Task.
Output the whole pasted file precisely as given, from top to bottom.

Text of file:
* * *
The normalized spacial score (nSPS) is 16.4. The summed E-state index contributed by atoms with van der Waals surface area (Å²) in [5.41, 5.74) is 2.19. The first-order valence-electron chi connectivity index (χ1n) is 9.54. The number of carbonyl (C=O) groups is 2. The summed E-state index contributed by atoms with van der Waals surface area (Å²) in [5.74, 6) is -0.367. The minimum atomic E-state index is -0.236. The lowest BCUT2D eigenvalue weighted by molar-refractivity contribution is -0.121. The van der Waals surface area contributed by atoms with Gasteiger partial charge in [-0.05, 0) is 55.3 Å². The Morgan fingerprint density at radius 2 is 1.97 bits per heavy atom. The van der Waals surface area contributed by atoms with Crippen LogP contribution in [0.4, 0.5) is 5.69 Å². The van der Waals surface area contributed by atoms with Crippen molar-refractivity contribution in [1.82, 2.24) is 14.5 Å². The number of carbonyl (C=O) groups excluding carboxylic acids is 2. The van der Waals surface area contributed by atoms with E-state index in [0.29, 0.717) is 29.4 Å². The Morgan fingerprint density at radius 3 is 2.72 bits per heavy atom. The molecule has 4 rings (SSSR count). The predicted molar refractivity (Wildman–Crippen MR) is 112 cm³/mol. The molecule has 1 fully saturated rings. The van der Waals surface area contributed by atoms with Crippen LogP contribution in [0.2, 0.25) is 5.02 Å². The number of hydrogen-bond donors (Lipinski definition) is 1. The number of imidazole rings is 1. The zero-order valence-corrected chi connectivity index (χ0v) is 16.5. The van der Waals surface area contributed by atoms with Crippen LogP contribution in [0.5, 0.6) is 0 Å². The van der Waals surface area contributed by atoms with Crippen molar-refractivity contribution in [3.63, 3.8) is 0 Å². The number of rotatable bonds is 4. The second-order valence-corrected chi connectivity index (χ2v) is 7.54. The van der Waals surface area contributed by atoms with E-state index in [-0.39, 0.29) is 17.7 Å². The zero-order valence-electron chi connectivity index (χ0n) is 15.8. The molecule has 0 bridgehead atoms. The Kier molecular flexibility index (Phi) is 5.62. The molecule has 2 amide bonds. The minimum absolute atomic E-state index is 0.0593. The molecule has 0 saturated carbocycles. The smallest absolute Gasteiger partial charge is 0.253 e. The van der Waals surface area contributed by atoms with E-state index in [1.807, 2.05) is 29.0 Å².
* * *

The normalized spacial score (nSPS) is 16.4. The summed E-state index contributed by atoms with van der Waals surface area (Å²) in [5.41, 5.74) is 2.19. The first-order valence-electron chi connectivity index (χ1n) is 9.54. The number of carbonyl (C=O) groups is 2. The summed E-state index contributed by atoms with van der Waals surface area (Å²) in [5.74, 6) is -0.367. The minimum atomic E-state index is -0.236. The lowest BCUT2D eigenvalue weighted by molar-refractivity contribution is -0.121. The van der Waals surface area contributed by atoms with Gasteiger partial charge in [-0.05, 0) is 55.3 Å². The Morgan fingerprint density at radius 2 is 1.97 bits per heavy atom. The van der Waals surface area contributed by atoms with Crippen LogP contribution in [0.4, 0.5) is 5.69 Å². The van der Waals surface area contributed by atoms with Crippen molar-refractivity contribution in [1.82, 2.24) is 14.5 Å². The number of carbonyl (C=O) groups excluding carboxylic acids is 2. The van der Waals surface area contributed by atoms with E-state index in [0.29, 0.717) is 29.4 Å². The Morgan fingerprint density at radius 3 is 2.72 bits per heavy atom. The molecule has 4 rings (SSSR count). The predicted molar refractivity (Wildman–Crippen MR) is 112 cm³/mol. The molecule has 1 fully saturated rings. The van der Waals surface area contributed by atoms with Crippen LogP contribution in [0.2, 0.25) is 5.02 Å². The number of hydrogen-bond donors (Lipinski definition) is 1. The number of imidazole rings is 1. The zero-order valence-corrected chi connectivity index (χ0v) is 16.5. The van der Waals surface area contributed by atoms with Crippen LogP contribution in [0.5, 0.6) is 0 Å². The van der Waals surface area contributed by atoms with Crippen molar-refractivity contribution in [3.63, 3.8) is 0 Å². The number of rotatable bonds is 4. The second-order valence-corrected chi connectivity index (χ2v) is 7.54. The van der Waals surface area contributed by atoms with E-state index in [-0.39, 0.29) is 17.7 Å². The zero-order valence-electron chi connectivity index (χ0n) is 15.8. The molecule has 0 bridgehead atoms. The Kier molecular flexibility index (Phi) is 5.62. The molecule has 2 amide bonds. The minimum absolute atomic E-state index is 0.0593. The molecule has 0 saturated carbocycles. The smallest absolute Gasteiger partial charge is 0.253 e. The van der Waals surface area contributed by atoms with E-state index in [1.807, 2.05) is 29.0 Å².